Fasting is one of those ultra-controversial topics that many people try to avoid- it’s like politics or religion in the health and wellness community. We believe that when done right, fasting can serve good purpose. There are actually a few different reasons that someone would fast, some of them mental and others are physical. The reason for fasting we are talking about today is fasting for the sake of actually building muscle- more specifically, intermittent fasting to bulk up. As odd as it sounds, intermittent fasting and muscle growth can actually co-exist! Read more about how.
Building Muscle On An Intermittent Fasting Protocol!
Many people are starting to grow curious about some of the intermittent fasting diet protocols that are starting to be used. In some cases, your decision to adopt such an approach to your diet is due to the fact that you run a busy lifestyle and don’t have time to spend cooking numerous meals each day and sitting down to eat them.
Fasting Could Be Beneficial To Those Who Don’t Have Time To Cook Numerous Meals Each Day.
In other cases, you may choose to adopt this way of eating because of certain beliefs, such as during the Ramadan period where you fast from 5 a.m. to 7 p.m.
How do you intermittently fast, you wonder?
The practice of intermittent fasting is simply choosing different windows of time (intermittent) times of fasting (no food or eating) and working them into your day as a part of your lifestyle. Intermittent fasting could be daily or a couple times a week- there’s no real strict ‘guidelines’ with this type of eating.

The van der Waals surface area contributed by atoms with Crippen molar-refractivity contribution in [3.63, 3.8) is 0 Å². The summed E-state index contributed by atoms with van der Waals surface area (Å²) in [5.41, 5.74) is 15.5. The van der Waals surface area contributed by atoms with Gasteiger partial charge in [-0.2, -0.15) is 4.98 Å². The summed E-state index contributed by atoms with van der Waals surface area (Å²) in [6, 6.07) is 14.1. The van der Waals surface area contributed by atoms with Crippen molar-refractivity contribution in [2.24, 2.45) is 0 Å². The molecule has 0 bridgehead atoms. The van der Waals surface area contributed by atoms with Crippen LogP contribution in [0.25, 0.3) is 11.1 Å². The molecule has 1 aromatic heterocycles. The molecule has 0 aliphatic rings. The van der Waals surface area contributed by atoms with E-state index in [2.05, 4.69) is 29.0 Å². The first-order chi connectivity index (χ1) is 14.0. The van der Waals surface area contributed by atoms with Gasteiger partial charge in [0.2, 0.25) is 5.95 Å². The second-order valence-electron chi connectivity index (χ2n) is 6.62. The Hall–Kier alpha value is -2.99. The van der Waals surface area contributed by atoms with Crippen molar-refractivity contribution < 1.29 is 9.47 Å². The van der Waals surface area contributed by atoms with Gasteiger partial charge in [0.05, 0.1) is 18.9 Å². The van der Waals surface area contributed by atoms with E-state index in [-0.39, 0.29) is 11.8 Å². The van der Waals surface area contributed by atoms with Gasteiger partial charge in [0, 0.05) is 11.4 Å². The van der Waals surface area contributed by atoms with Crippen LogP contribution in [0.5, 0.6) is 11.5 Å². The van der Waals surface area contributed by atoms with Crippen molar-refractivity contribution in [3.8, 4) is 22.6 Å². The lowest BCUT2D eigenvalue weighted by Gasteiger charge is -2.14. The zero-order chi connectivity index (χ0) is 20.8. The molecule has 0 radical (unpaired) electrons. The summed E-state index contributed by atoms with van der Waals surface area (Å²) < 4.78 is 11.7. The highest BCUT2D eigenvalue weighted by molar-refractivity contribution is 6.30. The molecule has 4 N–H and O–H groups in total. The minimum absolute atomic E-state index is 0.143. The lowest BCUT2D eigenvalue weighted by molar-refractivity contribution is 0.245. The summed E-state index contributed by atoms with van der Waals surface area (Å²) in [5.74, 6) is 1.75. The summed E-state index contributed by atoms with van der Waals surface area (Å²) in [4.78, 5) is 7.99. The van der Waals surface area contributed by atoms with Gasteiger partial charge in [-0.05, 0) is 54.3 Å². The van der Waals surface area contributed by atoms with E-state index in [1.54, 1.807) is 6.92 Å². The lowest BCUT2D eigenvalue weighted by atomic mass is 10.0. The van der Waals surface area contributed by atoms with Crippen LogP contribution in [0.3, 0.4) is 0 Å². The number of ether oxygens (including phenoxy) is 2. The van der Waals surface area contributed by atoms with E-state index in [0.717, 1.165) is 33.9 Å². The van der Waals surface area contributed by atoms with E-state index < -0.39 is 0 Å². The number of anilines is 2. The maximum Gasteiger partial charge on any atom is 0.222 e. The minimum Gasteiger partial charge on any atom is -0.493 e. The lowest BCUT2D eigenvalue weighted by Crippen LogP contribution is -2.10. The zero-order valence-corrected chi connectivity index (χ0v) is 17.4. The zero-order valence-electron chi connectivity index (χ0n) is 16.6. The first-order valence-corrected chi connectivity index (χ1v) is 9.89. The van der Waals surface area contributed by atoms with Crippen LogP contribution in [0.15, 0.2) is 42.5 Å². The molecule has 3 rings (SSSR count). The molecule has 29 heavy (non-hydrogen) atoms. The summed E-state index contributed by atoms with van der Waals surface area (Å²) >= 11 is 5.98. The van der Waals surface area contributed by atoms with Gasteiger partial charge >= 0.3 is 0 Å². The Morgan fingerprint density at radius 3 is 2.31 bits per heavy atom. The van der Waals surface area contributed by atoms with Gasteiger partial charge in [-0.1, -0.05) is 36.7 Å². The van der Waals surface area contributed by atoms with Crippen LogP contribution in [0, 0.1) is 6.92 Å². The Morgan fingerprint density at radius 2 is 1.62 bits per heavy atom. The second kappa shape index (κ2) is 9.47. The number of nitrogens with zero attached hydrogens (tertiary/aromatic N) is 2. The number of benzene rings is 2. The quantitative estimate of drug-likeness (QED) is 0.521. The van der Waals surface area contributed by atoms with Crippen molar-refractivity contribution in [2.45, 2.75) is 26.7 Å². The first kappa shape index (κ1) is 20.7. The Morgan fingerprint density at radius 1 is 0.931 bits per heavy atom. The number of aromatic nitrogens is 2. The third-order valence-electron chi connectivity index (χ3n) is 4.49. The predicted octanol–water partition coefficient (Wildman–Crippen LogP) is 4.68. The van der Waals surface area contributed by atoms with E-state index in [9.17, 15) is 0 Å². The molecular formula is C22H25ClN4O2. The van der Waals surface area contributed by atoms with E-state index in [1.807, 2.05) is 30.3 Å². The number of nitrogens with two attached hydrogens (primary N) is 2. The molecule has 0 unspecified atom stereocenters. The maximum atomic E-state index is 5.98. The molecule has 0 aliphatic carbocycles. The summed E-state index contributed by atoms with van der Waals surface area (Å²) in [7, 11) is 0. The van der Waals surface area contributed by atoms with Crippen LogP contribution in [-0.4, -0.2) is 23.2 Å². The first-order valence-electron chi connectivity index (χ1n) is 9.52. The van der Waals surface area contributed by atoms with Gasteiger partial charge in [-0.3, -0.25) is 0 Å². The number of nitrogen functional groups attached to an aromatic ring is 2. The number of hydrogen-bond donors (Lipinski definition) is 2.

This regime can be used as strictly or as loosely as you choose- it’s not a one size fits all meal plan. Some people opt to eat all of their calories for the day at breakfast and then eat very lightly throughout the day (think nuts and berries). Either way, it’s not for everyone and a lot of people get too moody and grumpy for it to work long term.
This guy follows an intermittent fasting plan, and he’s obviously not hurting for muscles…
Whatever your particular situation, you may wonder whether you can still effectively build muscle using this design set-up. Many individuals are quick to assume it’s impossible, but if you spend some time setting up your day correctly, it’s far from it.
Here are the main things to know to maximize your success rate.
Commit To Late Night Training Sessions
If you are having a specific time period where you are going to fast (such as the 5 a.m. to 7 p.m. set-up), then you’re best off placing your workouts in the evening hours since most people are not going to be able to get up much earlier than 5 a.m. to perform them.
Since you should be eating before any form of resistance training, performing them mid-way through the day is out of the question. You’d also need to take in both protein and carbohydrates after the training session to kick-start the recovery process, something that also wouldn’t be permissible if you were fasting all day long.
If you’re training later on in the evening, this makes it convenient to have a smaller dinner meal as soon as you get home from work to pre-fuel the workout session.
You can then workout at 7:30 p.m. for sixty minutes (however long your workout typically lasts), still allowing you to be out of the gym by about nine so you can get in another really good meal before going to bed at 10:00 p.m.
Place The Bulk Of Your Calories Immediately After Your Workout